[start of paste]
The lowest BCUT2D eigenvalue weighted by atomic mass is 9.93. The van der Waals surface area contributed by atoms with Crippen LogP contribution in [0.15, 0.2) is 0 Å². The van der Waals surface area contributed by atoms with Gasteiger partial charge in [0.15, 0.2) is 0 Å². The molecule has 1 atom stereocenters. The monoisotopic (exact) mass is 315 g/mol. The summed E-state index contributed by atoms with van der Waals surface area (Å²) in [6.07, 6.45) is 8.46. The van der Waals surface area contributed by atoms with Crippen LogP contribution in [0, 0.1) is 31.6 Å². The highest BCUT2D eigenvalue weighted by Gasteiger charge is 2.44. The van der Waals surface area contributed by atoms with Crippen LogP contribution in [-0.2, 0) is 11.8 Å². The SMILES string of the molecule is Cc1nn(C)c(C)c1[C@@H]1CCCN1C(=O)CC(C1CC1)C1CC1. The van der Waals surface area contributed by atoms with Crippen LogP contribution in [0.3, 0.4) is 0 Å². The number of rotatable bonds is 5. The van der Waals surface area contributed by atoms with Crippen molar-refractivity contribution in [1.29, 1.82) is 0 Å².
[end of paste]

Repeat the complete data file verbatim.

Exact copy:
The lowest BCUT2D eigenvalue weighted by atomic mass is 9.93. The van der Waals surface area contributed by atoms with Crippen LogP contribution in [0.15, 0.2) is 0 Å². The van der Waals surface area contributed by atoms with Gasteiger partial charge in [0.15, 0.2) is 0 Å². The molecule has 1 atom stereocenters. The monoisotopic (exact) mass is 315 g/mol. The summed E-state index contributed by atoms with van der Waals surface area (Å²) in [6.07, 6.45) is 8.46. The van der Waals surface area contributed by atoms with Crippen LogP contribution in [0, 0.1) is 31.6 Å². The highest BCUT2D eigenvalue weighted by Gasteiger charge is 2.44. The van der Waals surface area contributed by atoms with Crippen LogP contribution in [-0.2, 0) is 11.8 Å². The SMILES string of the molecule is Cc1nn(C)c(C)c1[C@@H]1CCCN1C(=O)CC(C1CC1)C1CC1. The van der Waals surface area contributed by atoms with Crippen LogP contribution in [0.3, 0.4) is 0 Å². The number of rotatable bonds is 5. The van der Waals surface area contributed by atoms with Crippen molar-refractivity contribution in [1.29, 1.82) is 0 Å².